How to pass a fishing boat and why should boaters slow down while passing recreational fishing boats? Just like when you’re driving on the road, maneuvering a boat or any marine vehicle requires full awareness of traffic rules. Learning the navigational rules isn’t just for courtesy – it’s to promote the safety of everyone on the water.
It’s, therefore, crucial to learn how to pass a fishing boat. Ignorance of relevant laws and regulations is never an excuse for putting your life and the lives of others at risk. So, which side do you pass a boat on? All these and more will be tackled in this article. Read on!
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The Importance of Learning How to Pass a Fishing Boat
As per the regulations set by the United States Coast Guard (USCG), you should pass boats on the right side. But, there are more rules that you need to learn if you want to know how to moor boats and reef sailboats.
Know the Exceptions
You already know that you should be on the right side of a boat when passing it. However, there are certain exceptions. In most cases, you’ll need to use common sense in knowing when and how to break this particular rule.
For instance, when a boat has cast a fishing line or net port-side, then it will make sense for you to pass the boat from the other side. Additionally, captains have to communicate constantly. When another boat asks to pass through on the left, follow the instructions.
If the other boat’s captain isn’t aware of the rules, you also need to take control. You need to determine the right side that you need to be passing on. Yes, even when it means you’ll be passing on the left rather than the right.
You can communicate by honking. It’s customary for boats to honk once to pass onto the starboard side. Then, wait for a honk in reply. When you hear the other boat honking once, that’s your signal to go ahead.
When passing port-side, you should blast twice then wait for a reply which should be a double-blast. This is the other boat signaling to go ahead.
Tips on How to Pass a Fishing Boat
Aside from the ones that we’ve mentioned above, here are some things you need to be aware of when navigating a boat on the water:
Know the Water
Always keep your navigation charts onboard. You should also familiarize yourself with landmarks, channels, sandbars, and submerged hazards among others. Waterways have claimed lots of hulls and props.
You need to know and follow navigation aids in order for you to avoid your boat from running aground. As you head out onto the sea, keep green aids to your right.
Always remember the “red right returning.” Keep red markers onto the right as you’re returning to land. When there’s no marked route, be sure to navigate clockwise around a landmass.
If you see boats that are anchored along a mangrove line or on open water, they are most probably fishing.
It would be best for you to alter your course so your engine’s sound won’t spook the fish that the boats are targeting.
If you are unable to maneuver around safely, you have to slow down. When you’re the boat that’s wetting a line, then use common sense. Don’t stop to fish within a busy channel.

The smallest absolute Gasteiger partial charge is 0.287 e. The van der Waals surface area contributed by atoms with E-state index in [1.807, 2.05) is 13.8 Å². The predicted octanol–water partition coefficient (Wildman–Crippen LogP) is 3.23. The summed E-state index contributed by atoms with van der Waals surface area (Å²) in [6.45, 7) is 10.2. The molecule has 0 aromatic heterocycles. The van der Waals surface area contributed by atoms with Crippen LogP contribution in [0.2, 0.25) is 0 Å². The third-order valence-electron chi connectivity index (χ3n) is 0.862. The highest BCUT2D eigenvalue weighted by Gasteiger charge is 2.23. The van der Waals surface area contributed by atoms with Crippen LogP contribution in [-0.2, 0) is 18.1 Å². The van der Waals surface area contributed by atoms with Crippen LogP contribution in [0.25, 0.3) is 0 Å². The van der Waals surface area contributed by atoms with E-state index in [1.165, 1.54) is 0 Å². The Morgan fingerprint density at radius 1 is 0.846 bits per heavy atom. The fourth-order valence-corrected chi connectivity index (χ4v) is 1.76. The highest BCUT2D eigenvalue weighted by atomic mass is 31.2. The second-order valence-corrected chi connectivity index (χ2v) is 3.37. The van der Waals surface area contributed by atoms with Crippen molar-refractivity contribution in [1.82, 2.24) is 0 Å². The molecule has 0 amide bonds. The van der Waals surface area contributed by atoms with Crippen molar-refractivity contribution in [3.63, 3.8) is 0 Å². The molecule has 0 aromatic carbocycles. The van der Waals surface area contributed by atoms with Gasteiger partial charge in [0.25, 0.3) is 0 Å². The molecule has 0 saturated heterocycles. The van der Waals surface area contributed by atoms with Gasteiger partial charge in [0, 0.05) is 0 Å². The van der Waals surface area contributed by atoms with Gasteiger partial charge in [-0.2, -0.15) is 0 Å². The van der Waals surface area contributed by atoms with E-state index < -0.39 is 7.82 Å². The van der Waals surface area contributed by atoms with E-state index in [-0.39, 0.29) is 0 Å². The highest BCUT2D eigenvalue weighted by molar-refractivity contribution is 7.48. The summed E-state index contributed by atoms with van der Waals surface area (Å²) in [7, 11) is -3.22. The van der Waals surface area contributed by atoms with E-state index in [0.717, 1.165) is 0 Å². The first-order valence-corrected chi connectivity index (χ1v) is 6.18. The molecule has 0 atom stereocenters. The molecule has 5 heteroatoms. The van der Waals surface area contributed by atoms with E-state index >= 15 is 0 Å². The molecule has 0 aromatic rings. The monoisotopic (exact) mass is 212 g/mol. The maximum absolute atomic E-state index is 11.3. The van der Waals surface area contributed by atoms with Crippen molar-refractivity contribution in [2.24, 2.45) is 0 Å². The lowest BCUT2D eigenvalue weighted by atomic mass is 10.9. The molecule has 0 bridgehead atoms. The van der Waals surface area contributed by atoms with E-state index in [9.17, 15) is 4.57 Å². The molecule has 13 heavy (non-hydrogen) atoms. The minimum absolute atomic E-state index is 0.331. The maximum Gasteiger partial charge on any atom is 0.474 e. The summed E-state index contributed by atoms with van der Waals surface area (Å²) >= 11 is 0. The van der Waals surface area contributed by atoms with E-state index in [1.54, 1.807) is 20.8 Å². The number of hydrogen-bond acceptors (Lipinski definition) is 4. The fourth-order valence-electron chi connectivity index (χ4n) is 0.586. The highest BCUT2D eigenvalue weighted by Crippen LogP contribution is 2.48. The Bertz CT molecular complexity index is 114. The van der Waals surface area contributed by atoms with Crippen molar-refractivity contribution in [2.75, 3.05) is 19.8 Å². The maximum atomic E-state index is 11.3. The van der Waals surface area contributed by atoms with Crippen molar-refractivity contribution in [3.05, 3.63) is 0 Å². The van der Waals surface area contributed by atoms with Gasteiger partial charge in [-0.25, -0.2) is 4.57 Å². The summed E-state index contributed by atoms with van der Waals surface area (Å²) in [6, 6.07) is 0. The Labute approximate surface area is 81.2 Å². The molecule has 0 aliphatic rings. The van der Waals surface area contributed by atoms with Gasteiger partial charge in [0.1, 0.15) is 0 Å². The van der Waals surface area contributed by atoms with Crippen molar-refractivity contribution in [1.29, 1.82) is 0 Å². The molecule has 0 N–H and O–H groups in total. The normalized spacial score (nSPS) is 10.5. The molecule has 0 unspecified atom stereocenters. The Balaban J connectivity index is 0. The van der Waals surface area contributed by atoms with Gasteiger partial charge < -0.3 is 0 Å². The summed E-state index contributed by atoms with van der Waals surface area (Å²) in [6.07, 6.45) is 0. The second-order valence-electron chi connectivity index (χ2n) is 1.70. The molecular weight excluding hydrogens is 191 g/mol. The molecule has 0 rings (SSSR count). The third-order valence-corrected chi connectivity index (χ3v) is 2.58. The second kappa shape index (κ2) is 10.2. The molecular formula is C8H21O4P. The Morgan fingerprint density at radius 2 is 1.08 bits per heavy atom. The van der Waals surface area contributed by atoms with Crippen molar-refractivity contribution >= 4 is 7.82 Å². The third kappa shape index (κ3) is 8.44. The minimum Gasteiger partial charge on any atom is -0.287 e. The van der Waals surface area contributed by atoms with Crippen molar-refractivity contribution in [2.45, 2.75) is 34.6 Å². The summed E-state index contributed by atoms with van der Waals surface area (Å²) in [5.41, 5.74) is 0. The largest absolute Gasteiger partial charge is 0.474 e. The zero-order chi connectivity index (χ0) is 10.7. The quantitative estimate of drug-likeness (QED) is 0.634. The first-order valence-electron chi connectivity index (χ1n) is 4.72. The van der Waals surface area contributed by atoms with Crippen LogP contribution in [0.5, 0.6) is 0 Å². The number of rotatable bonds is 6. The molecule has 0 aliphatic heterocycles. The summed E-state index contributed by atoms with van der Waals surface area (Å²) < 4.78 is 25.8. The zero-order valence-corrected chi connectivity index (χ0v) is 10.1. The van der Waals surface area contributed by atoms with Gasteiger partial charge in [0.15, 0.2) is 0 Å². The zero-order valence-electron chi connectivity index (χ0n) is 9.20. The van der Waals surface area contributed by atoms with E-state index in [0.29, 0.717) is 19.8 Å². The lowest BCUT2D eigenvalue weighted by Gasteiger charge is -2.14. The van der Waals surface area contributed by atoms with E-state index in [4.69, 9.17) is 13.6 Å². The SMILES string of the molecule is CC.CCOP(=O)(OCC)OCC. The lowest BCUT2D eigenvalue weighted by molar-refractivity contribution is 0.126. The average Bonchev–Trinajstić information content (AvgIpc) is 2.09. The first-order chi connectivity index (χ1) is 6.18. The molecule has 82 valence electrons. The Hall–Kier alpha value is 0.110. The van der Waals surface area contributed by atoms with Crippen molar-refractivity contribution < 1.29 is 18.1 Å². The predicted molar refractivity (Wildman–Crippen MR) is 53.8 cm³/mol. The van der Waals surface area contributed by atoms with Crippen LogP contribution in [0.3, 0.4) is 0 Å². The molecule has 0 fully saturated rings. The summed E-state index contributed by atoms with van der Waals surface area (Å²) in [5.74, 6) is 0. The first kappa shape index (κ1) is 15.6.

Mind Your Manners When Docking
Busy docks are potentially high-pressure environments. You have to remember other people will be using the dock. When you’re tying up, be sure to mind your lines.
Beware of creating tripping hazards. When you’re at a fuel dock, employ your best ramp etiquette: simply pump and pay. Move aside when you’re done.
Sailing and Boating Right of Way
When two boats under sail meet, these rules apply:
- When two boats are on the same exact tack, the leeward boat will have the right of way.
- The boat that’s on the starboard tack will have a right of way (wind coming from the starboard rail).
- When on a tack passing, the vessel that’s being overtaken will always have right of way always.
It’s the responsibility of the captain of a boat to know all the basics and responsibly act to avoid an accident or collision even when you’re a stand-on vessel.
Evaluate the situation, slow down, make sure your intentions are clear to the other boat(s), and presume the others have no clue in order to avoid accidents.
Vessel Categories, Definitions, and Types
Navigation rules give emphasis on where and how vessels move. They’re supplemented by sound and light signaling rules covered under the various sections of COLREGS, the international laws and regulations to prevent a collision at sea. They govern vessel operators’ responsibilities in international and inland waters.
Note: if you have a boat that’s 20 ft long or less, you don’t have to keep a copy of USCG’s navigation rules onboard. However, you have to memorize or at least familiarize the basics. When you’re hazy on a certain part, get a copy and keep onboard.
The type of water vessel will usually dictate the course of action of the captain. These vessels will have priority in most cases:
- Vessels that are constrained by draft
- Boats restricted to maneuver e.g. engaged in fishing with fishing gear deployed
- Vessels that aren’t under command
These are all crucial information on how to pass a fishing boat. At this point, you should already know how to safely navigate a boat.
As per the USCG, a boat has to pass from the right. It’s also important to know who has the right of way for safety and common courtesy.
Practice good habits – you won’t just be a better boater, you’ll also earn the respect and recognition of experienced boaters around. See you out there on the water!